Danczuk expresses fears of trouble ahead of Rochdale poll

Trouble may be ahead as the final full week of campaigning in the Rochdale by-election begins, according to one candidate and former MP.

Simon Danczuk, the ex-Labour MP for Rochdale – now standing as the Reform Party candidate, says he has found the atmosphere has changed in the time since he last ran for office.

“I’ve been out of politics for five years or so and I’ve come back in and – is the word febrile?” he said.

Simon Danczuk and his wife Coco
Simon Danczuk and his wife Coco (James Speakman/PA)

Mr Danczuk said the election on February 29 is a two-horse race between him and bookies’ favourite, George Galloway, another former Labour MP, then Respect Party MP, now of the Workers Party of Britain.

Mr Galloway’s campaign hopes to garner the votes of the sizeable Muslim population in the town, angry at the conflict in Gaza and the response of both the Government and Labour Party.

Mr Galloway’s campaigners say 15,000 votes are enough to win most by-elections – Labour this week won Wellingborough with 13,000 and Kingswood with 11,000 votes.

Rochdale, they point out, has 30,000 Muslims.

Mr Danczuk claims Mr Galloway’s campaign is divisive and “stoking up trouble” – a claim dismissed by his rival.

Golden Mosque Islamic Centre
A general view of The Golden Mosque Islamic Centre in Rochdale which stands alongside high rise flats in the town (Dave Thompson PA)

Though Mr Ali’s name will still be on the ballot, Labour will not campaign and the 24,000 Labour votes cast in 2019 are up for grabs.

The number of postal votes in the election is high, standing at 21,870 out of an electorate of 82,615.

Mr Danczuk says the Tory vote is in “freefall” and the Liberal Democrats are a “spent force” in Rochdale.

His own campaign is based on voters’ disaffection with mainstream parties.

He said Rochdale had been let down on living standards and the economy by the Conservative government and let down by Labour, who run the town hall, on grooming gangs and the state of the town centre.

“People are fed up with mainstream parties, they are disillusioned with politics,” he said.

“My job is talk to them, to get them to come out and vote. That’s the challenge in this by-election.”

Mr Danczuk also highlights immigration as a big issue for his target voters in Rochdale, one of the poorest towns in England – which voted 60% for Brexit.

“We have had one of the highest intake of asylum seekers in the country compared to other towns and cities,” Mr Danczuk said.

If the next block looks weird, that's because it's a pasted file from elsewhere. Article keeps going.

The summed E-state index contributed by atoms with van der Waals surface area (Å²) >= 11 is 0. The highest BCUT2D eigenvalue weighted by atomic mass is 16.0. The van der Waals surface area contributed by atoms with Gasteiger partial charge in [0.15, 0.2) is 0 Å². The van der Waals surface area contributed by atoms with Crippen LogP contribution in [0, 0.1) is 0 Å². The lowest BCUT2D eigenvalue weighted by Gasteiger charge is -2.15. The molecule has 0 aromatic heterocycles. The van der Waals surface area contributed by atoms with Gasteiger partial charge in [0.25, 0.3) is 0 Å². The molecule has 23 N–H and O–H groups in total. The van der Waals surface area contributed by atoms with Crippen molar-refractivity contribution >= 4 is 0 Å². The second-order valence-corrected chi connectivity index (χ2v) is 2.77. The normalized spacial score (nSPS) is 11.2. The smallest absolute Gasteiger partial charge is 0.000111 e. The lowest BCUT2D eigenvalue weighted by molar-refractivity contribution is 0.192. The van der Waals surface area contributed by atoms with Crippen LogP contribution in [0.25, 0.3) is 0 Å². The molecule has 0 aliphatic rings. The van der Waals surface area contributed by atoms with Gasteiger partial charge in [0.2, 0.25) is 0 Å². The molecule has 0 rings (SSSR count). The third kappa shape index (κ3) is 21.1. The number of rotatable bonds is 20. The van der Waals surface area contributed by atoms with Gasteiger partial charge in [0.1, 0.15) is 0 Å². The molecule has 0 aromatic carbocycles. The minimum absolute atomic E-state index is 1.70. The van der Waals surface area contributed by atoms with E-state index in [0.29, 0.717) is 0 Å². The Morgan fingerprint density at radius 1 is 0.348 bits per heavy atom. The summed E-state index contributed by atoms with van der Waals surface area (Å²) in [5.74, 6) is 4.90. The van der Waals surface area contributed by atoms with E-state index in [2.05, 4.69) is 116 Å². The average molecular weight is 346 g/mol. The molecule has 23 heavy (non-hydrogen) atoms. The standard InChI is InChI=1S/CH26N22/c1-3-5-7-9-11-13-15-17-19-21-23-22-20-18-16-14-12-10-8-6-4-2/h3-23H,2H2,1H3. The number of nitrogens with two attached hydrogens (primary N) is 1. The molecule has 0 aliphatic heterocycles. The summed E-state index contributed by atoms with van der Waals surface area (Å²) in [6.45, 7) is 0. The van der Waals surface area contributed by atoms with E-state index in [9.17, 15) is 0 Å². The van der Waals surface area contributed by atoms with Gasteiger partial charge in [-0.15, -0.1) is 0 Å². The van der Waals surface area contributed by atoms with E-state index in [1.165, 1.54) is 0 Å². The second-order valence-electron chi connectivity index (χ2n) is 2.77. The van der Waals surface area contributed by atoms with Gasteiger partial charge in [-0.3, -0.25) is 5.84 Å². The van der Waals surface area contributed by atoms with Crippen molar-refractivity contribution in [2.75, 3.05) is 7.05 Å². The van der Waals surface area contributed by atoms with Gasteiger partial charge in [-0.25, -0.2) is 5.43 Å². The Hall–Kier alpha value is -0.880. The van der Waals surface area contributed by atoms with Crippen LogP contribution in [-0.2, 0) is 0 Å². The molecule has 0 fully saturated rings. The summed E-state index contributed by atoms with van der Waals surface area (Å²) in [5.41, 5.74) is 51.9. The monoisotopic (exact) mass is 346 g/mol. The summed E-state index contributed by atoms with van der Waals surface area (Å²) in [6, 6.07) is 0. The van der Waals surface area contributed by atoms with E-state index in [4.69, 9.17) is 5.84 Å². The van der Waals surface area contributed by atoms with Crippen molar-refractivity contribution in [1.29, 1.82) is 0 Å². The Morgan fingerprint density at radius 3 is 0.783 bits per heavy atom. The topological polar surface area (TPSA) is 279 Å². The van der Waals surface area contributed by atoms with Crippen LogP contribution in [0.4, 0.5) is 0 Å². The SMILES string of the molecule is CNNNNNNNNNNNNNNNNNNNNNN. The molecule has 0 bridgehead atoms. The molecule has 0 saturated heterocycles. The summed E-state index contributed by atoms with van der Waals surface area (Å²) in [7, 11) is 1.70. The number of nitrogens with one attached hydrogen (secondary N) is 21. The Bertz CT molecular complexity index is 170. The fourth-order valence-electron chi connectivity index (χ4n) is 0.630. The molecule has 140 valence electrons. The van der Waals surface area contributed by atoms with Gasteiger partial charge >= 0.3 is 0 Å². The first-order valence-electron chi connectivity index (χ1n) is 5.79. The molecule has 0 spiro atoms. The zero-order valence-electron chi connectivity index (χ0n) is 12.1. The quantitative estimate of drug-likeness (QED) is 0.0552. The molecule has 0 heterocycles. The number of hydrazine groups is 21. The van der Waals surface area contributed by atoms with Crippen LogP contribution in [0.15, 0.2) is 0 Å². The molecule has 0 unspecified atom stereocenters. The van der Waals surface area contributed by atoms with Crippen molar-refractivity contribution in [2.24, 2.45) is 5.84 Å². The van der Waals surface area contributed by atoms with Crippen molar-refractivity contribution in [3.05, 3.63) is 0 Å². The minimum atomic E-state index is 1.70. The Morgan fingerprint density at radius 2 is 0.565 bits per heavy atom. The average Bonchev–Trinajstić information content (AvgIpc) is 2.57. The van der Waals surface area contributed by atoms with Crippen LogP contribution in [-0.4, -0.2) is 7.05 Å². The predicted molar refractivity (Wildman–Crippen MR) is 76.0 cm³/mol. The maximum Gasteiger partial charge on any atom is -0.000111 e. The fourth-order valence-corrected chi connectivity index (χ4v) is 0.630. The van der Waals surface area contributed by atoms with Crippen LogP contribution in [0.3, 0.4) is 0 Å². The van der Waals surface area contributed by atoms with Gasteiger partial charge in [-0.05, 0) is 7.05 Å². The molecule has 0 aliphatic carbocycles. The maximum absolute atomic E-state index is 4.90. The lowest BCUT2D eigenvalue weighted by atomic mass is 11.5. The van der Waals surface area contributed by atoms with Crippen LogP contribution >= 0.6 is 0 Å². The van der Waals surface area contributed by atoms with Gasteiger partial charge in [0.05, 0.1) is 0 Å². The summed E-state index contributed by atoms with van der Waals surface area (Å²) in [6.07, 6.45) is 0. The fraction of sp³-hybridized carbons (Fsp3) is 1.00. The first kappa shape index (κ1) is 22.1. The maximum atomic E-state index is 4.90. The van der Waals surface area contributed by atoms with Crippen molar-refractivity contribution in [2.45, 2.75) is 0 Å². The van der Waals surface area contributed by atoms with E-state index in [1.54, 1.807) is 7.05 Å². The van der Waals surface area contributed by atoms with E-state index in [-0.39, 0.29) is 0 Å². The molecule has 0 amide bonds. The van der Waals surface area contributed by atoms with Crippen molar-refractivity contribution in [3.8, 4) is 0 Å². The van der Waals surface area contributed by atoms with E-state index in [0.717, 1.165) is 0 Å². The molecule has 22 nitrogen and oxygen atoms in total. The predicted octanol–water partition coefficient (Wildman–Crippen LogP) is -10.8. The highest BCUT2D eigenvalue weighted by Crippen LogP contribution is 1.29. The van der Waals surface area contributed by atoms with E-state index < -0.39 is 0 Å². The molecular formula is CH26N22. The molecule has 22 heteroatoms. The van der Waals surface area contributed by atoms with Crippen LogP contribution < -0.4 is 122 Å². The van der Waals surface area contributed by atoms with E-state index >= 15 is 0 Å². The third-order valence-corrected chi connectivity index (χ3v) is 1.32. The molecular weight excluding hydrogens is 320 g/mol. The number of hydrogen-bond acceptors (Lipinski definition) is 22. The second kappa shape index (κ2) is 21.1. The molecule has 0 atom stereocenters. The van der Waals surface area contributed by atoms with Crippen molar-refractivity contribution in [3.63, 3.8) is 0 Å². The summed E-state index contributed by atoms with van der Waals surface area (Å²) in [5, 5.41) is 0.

“And that’s really impacted the local community.

“Reform have a really strong policy on illegal immigration – turning the boats back, processing people abroad, stopping the boats.”

The candidate, who claims Labour still has a deep antisemitism problem, said he can target Labour voters as the party can no longer “connect” to its working-class base.

He said: “They used to represent working people, but they don’t now.

“You know, David Lammy, Ed Miliband, Keir Starmer, this north London Labour elite, more interested in wokery than they are in work, that’s the reality of it.

“They don’t represent hard working people, they can’t even connect to or understand hard working people.

“I’ve always described myself as traditional Labour. So, tough on illegal immigration, tough on benefit cheats, big desire to get people into work.

“We were the party of work, that’s why it’s called the Labour Party.

“I think Reform will have a real appeal.”

He was barred for standing for Labour in the 2017 general election after apologising for “inappropriate” text messages sent to a 17-year-old girl, but says “whatever my faults,” he was regarded as a good constituency MP.

“I’m the only person from Rochdale,” he said, “Galloway… he doesn’t even know the place, he’s only ever set foot in it a couple of weeks ago.

George Galloway
George Galloway is also standing in the by-election (James Speakman/PA)

“He’s talking to a small, vocal minority in the town. I’m talking to the silent majority in this town who need to be given a voice and need to be represented well in Parliament.”

Also standing are Iain Donaldson, Liberal Democrats, Paul Ellison, Conservative Party, Michael Howarth, Independent, William Howarth, Independent, Ravin Rodent Subortna, The Official Monster Raving Loony Party and David Tully, Independent.

Guy Otten, the Green Party candidate, like Mr Ali, has had party support withdrawn over comments he made on Twitter, though his name will still appear on the ballot paper.

– Advertisement –
– Advertisement –